Abstract

Baltika, the world’s first oblique icebreaker designed to break ice sideways, left Murmansk on 20 March 2015 and headed to the Russian Arctic. The purpose of the three-week voyage to Kara Sea and the Gulf of Ob was to evaluate the vessel’s icebreaking performance and operational capability through extensive full-scale trials in challenging Arctic ice conditions. In the ice-free Barents Sea, the seakeeping characteristics of the asymmetric icebreaker hull were also evaluated in moderate seas.

Performance trials were carried out in three different ice thicknesses, ranging from 40 cm thick saline sea ice in the Kara Sea to up to 1.22 m thick hard low-saline ice outside the Sabetta LNG terminal in the Gulf of Ob. During these trials, Baltika exceeded her design icebreaking capability of 3 knots in 1 m thick ice in both ahead and astern directions. In addition, the oblique icebreaking mode was demonstrated for the first time, and the vessel performed beyond expectations.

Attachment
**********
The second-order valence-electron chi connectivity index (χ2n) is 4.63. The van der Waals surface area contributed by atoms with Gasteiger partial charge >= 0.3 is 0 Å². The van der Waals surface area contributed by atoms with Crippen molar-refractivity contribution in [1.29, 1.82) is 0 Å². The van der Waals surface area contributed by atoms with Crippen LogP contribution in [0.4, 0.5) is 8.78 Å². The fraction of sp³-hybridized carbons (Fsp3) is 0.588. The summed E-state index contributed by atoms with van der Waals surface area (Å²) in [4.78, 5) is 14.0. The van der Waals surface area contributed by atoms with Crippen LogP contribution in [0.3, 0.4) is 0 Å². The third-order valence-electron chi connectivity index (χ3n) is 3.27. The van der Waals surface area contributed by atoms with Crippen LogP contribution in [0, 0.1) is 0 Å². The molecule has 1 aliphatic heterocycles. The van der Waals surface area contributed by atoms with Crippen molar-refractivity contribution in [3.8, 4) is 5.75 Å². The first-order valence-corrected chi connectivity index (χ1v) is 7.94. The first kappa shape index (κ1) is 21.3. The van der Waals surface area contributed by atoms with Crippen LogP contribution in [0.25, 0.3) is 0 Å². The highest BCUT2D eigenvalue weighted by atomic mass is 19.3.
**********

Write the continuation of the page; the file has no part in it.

While the main goal of the trial voyage was to confirm Baltika’s icebreaking capability, both the vessel’s crew and the designers gained considerable operational experience during the daily operations in the challenging ice conditions. After the best way to tackle obstacles such as ridged ice fields was discovered, Baltika was found out to be equivalent - sometimes even superior - to conventional icebreakers despite her lower propulsion power.

There have always been those who have doubted the feasibility of the oblique icebreaker concept. The extensive full-scale ice trials in the Russian Arctic have shown that Baltika, the first icebreaker with an asymmetric hull, could not only break ice sideways, but also sometimes out-perform conventional icebreakers in other operational situations as well. The concept is thus seen to hold potential for a number of missions such as escort and port icebreaking and in offshore projects.

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